To the shock of the entire table and a slightly defensive stance from the highly trained wine steward, the gentleman hosting the dinner party turned the bottle away. 

Declining a bottle of wine is a perfectly acceptable practice.  Unfortunately though, most people do it for the wrong reasons.  If the bottle is not what you asked for or it is flawed, i.e. it tastes like vinegar or smells of sulphur or wet cardboard, you should return it.  In fact, most knowledgeable staff at better restaurants won’t even present the sample taste if they suspect that the bottle’s contents are in question.  Understand as well, that if the wine does not suit your ‘personal taste’, it is very poor etiquette to send it back.  Over time, the pronounced fruit character of wine begins to fade, giving way to more earth driven sensations such as leather, cedar, and spice box to name a few.  In terms of colour, white wine takes on a deeper hue while all reds become less vibrantly so.  Needless to say, when the host of the party in question turned this particular bottle away, the conversation at the waiters’ station and within earshot of our table became unquestionably direct.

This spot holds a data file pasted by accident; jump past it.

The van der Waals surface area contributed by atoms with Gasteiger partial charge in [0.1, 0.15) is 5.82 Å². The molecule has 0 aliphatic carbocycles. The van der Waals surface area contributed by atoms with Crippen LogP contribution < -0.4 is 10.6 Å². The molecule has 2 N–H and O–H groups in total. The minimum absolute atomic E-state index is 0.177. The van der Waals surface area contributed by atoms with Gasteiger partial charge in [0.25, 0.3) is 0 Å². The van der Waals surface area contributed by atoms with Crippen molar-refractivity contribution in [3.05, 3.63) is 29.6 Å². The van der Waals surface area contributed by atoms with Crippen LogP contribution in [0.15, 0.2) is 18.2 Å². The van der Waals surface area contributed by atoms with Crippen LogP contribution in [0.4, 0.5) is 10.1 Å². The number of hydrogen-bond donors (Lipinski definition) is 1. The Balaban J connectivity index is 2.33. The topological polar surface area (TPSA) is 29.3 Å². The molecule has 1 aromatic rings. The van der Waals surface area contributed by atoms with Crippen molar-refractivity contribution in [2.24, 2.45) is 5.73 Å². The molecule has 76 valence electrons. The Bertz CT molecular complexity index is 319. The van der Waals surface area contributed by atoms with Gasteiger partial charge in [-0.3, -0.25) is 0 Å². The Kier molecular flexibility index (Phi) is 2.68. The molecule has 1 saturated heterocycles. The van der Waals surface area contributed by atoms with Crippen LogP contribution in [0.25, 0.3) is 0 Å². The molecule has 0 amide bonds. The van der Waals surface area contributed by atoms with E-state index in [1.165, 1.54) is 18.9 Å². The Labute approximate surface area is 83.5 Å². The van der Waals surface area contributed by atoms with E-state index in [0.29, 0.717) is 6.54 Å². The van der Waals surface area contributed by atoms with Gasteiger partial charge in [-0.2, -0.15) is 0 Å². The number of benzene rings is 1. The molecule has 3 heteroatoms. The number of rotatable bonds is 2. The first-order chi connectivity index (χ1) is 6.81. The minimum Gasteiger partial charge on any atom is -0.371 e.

My limited knowledge of the French language at the time posed no barrier to the situation; the tone of their voices told the entire story. The wine was Chateau Petrus; the vintage, I will never know, but when our waiter stopped by to replenish our water glasses, I inquired about the obvious concern across the room.  Was the wine flawed? I asked.  His response while cautious was also quite honest:  ‘No monsieur, the wine is perfect; the bottle is just very old.’  ‘An expensive loss, I’m sure.’ I commented.  ‘Yes,’ he replied, ‘it sells for over 5000 euros (francs at the time) and is the last example of that label in our cellar.’